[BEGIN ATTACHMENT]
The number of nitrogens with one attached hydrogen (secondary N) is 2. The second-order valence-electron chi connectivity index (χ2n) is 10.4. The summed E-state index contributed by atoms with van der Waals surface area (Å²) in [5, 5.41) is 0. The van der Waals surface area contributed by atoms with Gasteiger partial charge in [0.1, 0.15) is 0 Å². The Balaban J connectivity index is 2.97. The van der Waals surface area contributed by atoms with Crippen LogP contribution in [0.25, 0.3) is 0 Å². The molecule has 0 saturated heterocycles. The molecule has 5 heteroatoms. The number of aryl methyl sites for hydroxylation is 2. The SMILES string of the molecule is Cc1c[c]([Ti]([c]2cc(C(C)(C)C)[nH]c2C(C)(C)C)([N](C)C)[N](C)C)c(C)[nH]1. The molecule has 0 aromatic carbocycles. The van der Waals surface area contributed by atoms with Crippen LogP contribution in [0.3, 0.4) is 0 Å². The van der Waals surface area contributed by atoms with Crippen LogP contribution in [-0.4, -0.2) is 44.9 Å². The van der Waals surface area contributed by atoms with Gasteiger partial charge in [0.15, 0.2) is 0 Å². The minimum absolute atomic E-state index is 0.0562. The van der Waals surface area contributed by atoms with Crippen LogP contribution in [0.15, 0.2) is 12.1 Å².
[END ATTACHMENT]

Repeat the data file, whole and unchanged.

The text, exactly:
The number of nitrogens with one attached hydrogen (secondary N) is 2. The second-order valence-electron chi connectivity index (χ2n) is 10.4. The summed E-state index contributed by atoms with van der Waals surface area (Å²) in [5, 5.41) is 0. The van der Waals surface area contributed by atoms with Gasteiger partial charge in [0.1, 0.15) is 0 Å². The Balaban J connectivity index is 2.97. The van der Waals surface area contributed by atoms with Crippen LogP contribution in [0.25, 0.3) is 0 Å². The molecule has 0 saturated heterocycles. The molecule has 5 heteroatoms. The number of aryl methyl sites for hydroxylation is 2. The SMILES string of the molecule is Cc1c[c]([Ti]([c]2cc(C(C)(C)C)[nH]c2C(C)(C)C)([N](C)C)[N](C)C)c(C)[nH]1. The molecule has 0 aromatic carbocycles. The van der Waals surface area contributed by atoms with Crippen LogP contribution in [0.3, 0.4) is 0 Å². The van der Waals surface area contributed by atoms with Crippen LogP contribution in [-0.4, -0.2) is 44.9 Å². The van der Waals surface area contributed by atoms with Gasteiger partial charge in [0.15, 0.2) is 0 Å². The minimum absolute atomic E-state index is 0.0562. The van der Waals surface area contributed by atoms with Crippen LogP contribution in [0.15, 0.2) is 12.1 Å².